Three Ways to Combat Inflation in Your Medical Practice
Your practice is not immune to the effects of inflation. McKinsey expects profit margins for providers to shrink by as much as 2.8 percent due to increasing labor and supply costs while adjustments to reimbursements will lag by up to three years  You are probably already feeling some of the effects, especially as COVID-related burnout is pushing health care workers to leave the workforce through retirement or career changes. This is pushing your costs to retain or replace workers up dramatically, while your reimbursements are stagnant. You don’t have control over the workforce, but you can steel your practice financially to deal with your rising costs without sacrificing your profit margins or the care you provide.
1. Understand Your Practice Finances Intimately
When the economy is humming along, your calendar is full and reimbursements are flowing in, you might not be too concerned about some of the intricacies of your finances. But if this scenario ever described your practice, the day has come to focus on the details. Your practice management system likely provides a number of reports that tell you the health of your pocketbook. If you haven’t been reviewing them regularly, learn what reports are available and have the appropriate office staff learn how to access and use them, either through tutorials or vendor-provided classes. Here are some of the basic gauges you should be watching:
- Daily production totals, including the types of procedures that were performed and whether they were billed correctly.
- Accounts receivable for each provider. Track these at least monthly and make adjustments if there are large differences among providers.
- Monitor these closely, as collections that go more than 30 days past due are at high risk to become uncollectible.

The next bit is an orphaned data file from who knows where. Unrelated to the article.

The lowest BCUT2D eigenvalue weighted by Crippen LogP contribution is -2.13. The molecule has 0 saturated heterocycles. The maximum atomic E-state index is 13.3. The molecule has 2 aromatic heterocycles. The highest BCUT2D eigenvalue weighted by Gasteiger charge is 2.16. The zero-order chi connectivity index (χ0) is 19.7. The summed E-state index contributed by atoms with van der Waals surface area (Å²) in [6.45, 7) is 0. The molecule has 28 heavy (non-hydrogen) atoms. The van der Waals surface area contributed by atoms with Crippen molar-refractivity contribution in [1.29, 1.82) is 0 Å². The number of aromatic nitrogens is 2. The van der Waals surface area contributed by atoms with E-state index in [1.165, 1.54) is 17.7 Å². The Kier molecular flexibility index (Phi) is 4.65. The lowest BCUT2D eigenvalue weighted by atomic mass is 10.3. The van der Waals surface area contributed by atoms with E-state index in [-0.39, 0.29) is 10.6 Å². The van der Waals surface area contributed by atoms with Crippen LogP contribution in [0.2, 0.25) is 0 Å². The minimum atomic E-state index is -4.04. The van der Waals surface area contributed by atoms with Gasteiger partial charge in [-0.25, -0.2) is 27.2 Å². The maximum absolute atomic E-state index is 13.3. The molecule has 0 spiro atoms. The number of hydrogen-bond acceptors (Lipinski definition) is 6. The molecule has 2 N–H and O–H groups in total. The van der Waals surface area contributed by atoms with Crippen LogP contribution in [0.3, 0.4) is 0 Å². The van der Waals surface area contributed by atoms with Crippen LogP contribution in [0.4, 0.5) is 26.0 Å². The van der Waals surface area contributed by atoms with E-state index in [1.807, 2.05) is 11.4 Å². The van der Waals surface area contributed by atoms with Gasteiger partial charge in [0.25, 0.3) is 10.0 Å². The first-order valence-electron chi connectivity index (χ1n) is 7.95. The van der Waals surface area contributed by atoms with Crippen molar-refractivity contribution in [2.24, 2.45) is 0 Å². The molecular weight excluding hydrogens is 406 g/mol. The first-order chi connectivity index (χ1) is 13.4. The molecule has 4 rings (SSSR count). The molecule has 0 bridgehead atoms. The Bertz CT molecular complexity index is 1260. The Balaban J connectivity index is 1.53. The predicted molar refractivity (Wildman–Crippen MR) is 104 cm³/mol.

2. Harness Your Expenses
You can’t control when some of the costs for supplies increases, but you can take steps to reduce your expenses. Your most costly expense is likely staffing. Start here by automating the manual responsibilities of your staff, things like scheduling, billing and collections. If your staff is still making phone calls to schedule patients, look in to automating this with a self-scheduling portal, texts reminders for appointments and emails. You should also switch all paperwork to digital electronic health records (EHRs) and practice management software. Your management system will not only reduce manual tasks, but it will also reduce billing and coding errors.
3. Get Into the Negotiation Mindset
Don’t be afraid of negotiating. This is business, and negotiations are a standard business practice. Negotiations don’t have to be confrontational. In fact, they shouldn’t be. Your negotiations should be friendly, everyday deal-making, whether you are working with an insurance company or a supplier. Start your negotiations from a position of strength by doing your homework first. Make sure you have a contact to work with, and know that person’s name. Fully understand your monthly spend amounts, know what your competitors pay and know what the vendor’s competitors charge.
Start with an overall battle plan. Figure out what costs you want to reduce first and how you will go about it. Put the bigger vendors highest on your list. Bigger, older companies are more likely to work with you than smaller ones. Next, identify your largest spending categories and the most likely to be reduced through negotiations. For example, you might start with software subscriptions followed by lab supplies. 
Inflation appears to be a beast we will live with for some time, but you can take steps to protect your practice by educating yourself on your practice’s finances, knowing where you can control expenses, and working with your vendors to ease the pressures of inflation.